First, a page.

I’ve mentioned before that I’m a huge consumer of TikTok content. A friend of mine, who is also hooked on the platform, admits to spending hours scrolling through the latest makeup trends and memes. She joked that she should start her own TikTok creator’s account, and focus on items that TikTok influencers have convinced her to try; some have been great, others– not so much. I’ve purchased things myself, based on TikTok recommendations (this portable battery and compatible solar panel have actually been fabulous for surviving the power outages that regularly afflict my rural area).
While much of Tiktok isn’t actually centered on getting anyone to purchase anything, there’s no doubt that its influencers have leveled up beyond what is typically seen on other social media. Netflix will soon be premiering Hype House, where some of TikTok’s biggest influencers will star in a reality show. And influencers from the platform are showing their power in other significant ways.
- How has TikTok Become the Number Two Platform For Influencer Marketing? [Talking Influence] “The survey presented that 68% of marketers plan on using TikTok for influencer marketing in 2021. This is a huge shift from the results of the survey in early 2020, which presented that only 16% of respondents had indicated they planned to use the short-form video platform. TikTok even sits above Facebook, with a 79% decrease in the number of enterprises choosing to use the platform for influencer marketing. “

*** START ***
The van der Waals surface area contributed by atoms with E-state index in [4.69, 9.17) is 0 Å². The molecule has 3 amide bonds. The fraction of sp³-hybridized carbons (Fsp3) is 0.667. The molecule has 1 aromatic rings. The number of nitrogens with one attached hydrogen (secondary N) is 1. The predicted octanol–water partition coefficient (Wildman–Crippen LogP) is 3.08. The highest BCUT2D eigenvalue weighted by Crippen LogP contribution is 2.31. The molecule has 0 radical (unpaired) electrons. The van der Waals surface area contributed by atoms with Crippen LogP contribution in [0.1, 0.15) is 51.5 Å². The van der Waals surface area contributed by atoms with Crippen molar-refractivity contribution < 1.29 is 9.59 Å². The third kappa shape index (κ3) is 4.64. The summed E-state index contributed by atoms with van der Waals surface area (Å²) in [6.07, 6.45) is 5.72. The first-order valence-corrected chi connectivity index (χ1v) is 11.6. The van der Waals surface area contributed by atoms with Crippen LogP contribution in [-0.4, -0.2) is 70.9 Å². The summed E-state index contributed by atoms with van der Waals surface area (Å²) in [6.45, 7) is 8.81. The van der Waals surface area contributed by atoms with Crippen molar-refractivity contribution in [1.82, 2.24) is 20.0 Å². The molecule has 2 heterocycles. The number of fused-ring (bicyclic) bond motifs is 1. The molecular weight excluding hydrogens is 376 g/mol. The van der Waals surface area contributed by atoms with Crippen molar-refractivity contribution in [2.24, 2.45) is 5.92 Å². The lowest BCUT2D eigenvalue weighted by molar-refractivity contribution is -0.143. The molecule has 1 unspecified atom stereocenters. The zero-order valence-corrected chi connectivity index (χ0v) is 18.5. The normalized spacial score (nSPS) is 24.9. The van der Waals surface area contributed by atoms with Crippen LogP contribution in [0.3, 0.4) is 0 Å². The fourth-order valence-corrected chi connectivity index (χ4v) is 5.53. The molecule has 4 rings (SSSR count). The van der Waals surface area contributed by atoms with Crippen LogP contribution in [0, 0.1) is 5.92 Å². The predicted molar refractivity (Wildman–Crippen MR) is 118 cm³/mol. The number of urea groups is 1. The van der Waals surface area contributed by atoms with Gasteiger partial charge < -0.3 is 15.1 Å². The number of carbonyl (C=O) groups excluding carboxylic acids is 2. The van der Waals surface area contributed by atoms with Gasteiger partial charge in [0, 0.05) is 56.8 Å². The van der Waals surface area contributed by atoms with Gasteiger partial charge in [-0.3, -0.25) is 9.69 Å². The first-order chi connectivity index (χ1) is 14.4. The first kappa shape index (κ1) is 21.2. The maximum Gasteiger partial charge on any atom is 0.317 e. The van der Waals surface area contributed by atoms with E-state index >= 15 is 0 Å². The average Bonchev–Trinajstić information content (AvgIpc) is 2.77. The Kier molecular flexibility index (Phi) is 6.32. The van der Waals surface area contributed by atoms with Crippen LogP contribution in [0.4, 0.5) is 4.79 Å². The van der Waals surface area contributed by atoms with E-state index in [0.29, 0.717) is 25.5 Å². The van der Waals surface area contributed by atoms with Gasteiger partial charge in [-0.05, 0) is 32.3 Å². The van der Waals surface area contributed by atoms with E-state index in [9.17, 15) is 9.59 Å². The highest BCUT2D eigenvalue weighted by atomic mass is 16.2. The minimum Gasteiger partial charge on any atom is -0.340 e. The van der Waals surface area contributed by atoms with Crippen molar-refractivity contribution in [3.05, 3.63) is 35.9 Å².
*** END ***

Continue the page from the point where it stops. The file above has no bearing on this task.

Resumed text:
- Go read this story about how TikTok and apps are making Starbucks orders obnoxious [The Verge] “The story is a fascinating look at how internet culture can affect even the mainstay of real-life American culture that is Starbucks. Some drinks that are popular online have even made their way to the menu, and it seems like Starbucks actually keeps an eye on what’s happening on TikTok. The story even includes a fun term for the phenomenon: “appuccino,” a mashup of app and Frappuccino, the popular coffee drink that often finds itself the victim of many, many add-ons.”
- Female truckers have become TikTok influencers, and they’re changing the transportation game [CNN] “A growing number of women are entering the world of trucking at a time when demand for drivers is at a critical high. Many of them, like Rankin, are using their influence to educate other women and lay the groundwork for change in a crucial and often misunderstood industry.”
- YouTube Will Spend $100 Million To Lure Away Influencers From TikTok [Forbes] “YouTube’s new financing program is the latest in an onslaught of similar funds from across social media, part of a rush to better financially reward influencers. TikTok has said it will spend more than $2 billion across the world over the next three years in its Creator Fund, while Snap is doling out as much as $1 million a day to users who post in its Spotlight feed. Mark Zuckerberg recently said Facebook is considering adding its own fund.”
From the Ohio Web Library:
- Archive Sunday turned 5,000 TikTok followers into $1 million in revenue: In one year. (Bicknell, L. (2021). Archive Sunday turned 5,000 TikTok followers into $1 million in revenue: In one year. Utah Business, 36(4), 24–28.)
- The Soft Power of TikTok (LONG, R. (2020). The Soft Power of TikTok. Commentary, 150(1), 64–63.)
- Teen in hijab aims to be TikTok ‘Afro-influencer’ in Italy (Thomas, T. (2021). Teen in hijab aims to be TikTok “Afro-influencer” in Italy. Christian Century, 138(9), 16.)